back to top

21 Maps That Will Change How You Think About Britain

From 5,500BC to how you commute to work today.

Posted on

3. Britain, as the ancient Romans thought it looked.

British Library / Via

Claudius Ptolemy, a Greek scholar who lived in the second century AD, wrote a book describing the world. This is a medieval depiction of the British Isles based on Ptolemy's method, including the strange eastward projection of Scotland.


5. The native tribes of Roman Britain.

"Brittain 410". Licensed under Public Domain via Wikimedia Commons / Via

Their names are in large italics: Iceni, Brigantes, Coritani and so on. The Iceni were Boudicca's tribe, who led a rebellion against the empire.

6. Where Roman coins have been found in Britain.

"All Roman coins 1997 - 2010 (2)" by Portable Antiquities Scheme from London, England - All Roman coins 1997 - 2010Uploaded by Victuallers. Licensed under CC BY http://2.0 via Wikimedia Commons / Via

9. The post-Roman peoples of Britain.

"Britain peoples circa 600" by User:Hel-hama - Vectorization of File:Britain peoples circa 600.png drawn by User:IMeowbotborder data from CIA, people locations from The Historical Atlas by William R. Shepherd, 1926 edition, with clarifications supp / Via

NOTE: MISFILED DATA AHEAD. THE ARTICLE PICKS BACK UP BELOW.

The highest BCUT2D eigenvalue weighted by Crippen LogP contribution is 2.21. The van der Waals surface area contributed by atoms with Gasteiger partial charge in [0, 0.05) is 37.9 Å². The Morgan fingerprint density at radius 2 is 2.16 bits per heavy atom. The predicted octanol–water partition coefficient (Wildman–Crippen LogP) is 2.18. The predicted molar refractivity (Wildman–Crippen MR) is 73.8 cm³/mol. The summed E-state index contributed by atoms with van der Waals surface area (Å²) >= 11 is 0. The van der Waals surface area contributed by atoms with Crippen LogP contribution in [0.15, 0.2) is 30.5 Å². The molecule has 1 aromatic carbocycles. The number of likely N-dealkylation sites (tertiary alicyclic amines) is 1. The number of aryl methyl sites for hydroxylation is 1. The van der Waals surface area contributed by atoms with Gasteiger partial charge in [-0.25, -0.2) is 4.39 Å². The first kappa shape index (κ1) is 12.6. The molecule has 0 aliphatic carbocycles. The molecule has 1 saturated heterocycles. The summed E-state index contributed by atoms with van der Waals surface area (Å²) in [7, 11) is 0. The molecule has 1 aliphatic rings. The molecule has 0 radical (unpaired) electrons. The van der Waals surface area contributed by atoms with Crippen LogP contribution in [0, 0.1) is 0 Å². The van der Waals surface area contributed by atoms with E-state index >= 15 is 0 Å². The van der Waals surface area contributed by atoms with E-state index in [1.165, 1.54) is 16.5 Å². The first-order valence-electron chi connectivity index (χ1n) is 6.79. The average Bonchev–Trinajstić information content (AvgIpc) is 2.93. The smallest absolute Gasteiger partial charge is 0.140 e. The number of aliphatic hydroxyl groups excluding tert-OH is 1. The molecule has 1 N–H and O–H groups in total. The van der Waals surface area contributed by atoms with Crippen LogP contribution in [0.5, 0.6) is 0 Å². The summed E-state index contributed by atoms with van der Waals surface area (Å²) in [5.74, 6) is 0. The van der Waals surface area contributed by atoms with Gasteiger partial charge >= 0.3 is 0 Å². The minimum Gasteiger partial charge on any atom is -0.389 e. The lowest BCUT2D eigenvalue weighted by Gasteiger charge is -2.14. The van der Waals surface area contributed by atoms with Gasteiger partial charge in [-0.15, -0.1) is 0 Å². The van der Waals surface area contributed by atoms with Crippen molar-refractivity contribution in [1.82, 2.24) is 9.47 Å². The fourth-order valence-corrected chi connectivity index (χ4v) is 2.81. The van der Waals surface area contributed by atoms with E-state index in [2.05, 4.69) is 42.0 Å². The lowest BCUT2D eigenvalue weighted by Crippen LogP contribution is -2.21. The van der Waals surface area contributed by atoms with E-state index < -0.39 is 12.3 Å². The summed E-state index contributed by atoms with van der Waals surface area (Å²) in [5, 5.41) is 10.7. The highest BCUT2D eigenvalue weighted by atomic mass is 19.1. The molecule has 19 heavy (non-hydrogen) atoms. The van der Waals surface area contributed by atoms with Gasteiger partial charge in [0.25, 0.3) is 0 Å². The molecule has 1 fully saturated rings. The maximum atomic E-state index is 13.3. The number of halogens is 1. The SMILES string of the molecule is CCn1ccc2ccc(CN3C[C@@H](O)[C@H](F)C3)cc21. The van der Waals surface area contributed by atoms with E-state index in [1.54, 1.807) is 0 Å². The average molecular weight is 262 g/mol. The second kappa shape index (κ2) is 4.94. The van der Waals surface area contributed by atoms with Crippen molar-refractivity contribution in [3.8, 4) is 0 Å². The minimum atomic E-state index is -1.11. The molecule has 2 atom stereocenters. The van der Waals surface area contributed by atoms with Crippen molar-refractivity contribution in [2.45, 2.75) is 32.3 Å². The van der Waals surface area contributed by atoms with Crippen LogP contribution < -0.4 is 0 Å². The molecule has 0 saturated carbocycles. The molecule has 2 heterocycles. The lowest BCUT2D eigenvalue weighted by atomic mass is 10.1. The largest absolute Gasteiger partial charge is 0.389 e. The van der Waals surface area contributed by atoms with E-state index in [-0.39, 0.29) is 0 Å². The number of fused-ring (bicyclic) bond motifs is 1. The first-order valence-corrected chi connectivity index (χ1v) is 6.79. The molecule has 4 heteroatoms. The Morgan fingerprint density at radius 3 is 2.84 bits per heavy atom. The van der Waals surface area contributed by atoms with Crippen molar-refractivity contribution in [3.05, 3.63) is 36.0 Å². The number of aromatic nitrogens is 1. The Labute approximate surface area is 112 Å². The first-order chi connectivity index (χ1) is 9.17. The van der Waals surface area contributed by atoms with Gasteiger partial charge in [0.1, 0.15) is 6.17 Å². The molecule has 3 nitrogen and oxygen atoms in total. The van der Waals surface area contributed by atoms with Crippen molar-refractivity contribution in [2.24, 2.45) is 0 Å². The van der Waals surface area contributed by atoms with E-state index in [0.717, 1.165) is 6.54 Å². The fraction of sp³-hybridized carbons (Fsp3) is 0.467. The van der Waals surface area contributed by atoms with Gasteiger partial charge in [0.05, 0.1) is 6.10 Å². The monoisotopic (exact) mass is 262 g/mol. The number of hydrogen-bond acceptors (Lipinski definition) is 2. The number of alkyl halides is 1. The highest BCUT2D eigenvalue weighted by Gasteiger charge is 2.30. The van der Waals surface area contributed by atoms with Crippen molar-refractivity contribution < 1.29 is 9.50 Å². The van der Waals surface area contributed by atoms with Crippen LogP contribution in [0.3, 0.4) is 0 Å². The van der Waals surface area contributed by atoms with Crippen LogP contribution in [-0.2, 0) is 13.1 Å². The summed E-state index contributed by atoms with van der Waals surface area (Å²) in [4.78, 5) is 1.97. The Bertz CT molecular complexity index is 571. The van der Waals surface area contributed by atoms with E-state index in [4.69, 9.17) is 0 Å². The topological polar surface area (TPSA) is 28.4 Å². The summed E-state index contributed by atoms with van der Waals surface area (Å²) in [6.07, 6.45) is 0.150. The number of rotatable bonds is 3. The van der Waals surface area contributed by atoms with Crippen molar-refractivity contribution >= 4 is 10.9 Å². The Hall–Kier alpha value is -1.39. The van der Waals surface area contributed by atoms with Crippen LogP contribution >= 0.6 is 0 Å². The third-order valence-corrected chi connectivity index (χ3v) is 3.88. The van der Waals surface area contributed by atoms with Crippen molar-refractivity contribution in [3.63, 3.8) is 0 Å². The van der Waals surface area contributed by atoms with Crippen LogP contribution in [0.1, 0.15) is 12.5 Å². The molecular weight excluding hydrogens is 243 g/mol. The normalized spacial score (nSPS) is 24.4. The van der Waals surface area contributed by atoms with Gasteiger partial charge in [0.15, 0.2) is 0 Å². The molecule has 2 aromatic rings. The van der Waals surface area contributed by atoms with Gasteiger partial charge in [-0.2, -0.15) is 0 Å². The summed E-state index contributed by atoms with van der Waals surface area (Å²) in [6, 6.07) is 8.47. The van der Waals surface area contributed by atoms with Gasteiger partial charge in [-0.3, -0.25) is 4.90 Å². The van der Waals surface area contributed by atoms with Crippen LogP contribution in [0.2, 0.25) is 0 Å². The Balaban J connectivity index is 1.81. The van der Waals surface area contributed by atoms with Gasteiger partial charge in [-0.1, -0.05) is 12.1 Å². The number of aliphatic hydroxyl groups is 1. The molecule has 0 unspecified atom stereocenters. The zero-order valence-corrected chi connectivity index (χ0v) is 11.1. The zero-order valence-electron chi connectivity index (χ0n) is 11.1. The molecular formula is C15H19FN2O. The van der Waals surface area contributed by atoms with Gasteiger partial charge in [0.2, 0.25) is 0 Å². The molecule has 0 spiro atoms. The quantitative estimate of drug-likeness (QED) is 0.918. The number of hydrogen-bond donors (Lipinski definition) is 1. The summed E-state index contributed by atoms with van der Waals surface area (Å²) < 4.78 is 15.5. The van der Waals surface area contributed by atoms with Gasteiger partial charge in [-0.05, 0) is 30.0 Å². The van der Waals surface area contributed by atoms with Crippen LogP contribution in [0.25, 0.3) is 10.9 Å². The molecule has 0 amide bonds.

10. The bits of Britain ruled by Vikings in the 9th century.

"DanelawEngland" by S. R. Gardiner - A School Atlas Of English History, Longmans, Green. Licensed under Public Domain via Wikimedia Commons / Via

The light blue section is where the Danes – a Germanic tribe, who lived roughly in what is now Denmark, also known as Norsemen and Vikings – ruled Britain from about the 8th century to the 12th. This is when the poem Beowulf was written, by an Anglo-Saxon poet, about a great king of the Danes.


14. All the land that the British Empire held.

"British Empire Anachronous 4". Licensed under CC BY-SA http://3.0 via Wikimedia Commons / Via

Not all at once, we should add. The "first empire", which held large areas of land in North America and the Caribbean, ended with the American revolution in 1776. The "second empire" was built in the 19th century, based on British naval power, and included huge parts of Africa and south-east Asia.

(Note: It also includes, in light pink, the areas which Britain occupied during the Second World War, which most people wouldn't call part of the British Empire. See here for the full breakdown.)

15. These are the countries which British troops have never invaded.

Imgur / Via

According to Stuart Laycock's book All the Countries We've Ever Invaded: And the Few We Never Got Round To, of the 193 countries which are currently UN member states, Britain has at one stage or another invaded 171, or more than 90%. (The definition of "invaded" may be a bit liberal, admittedly.)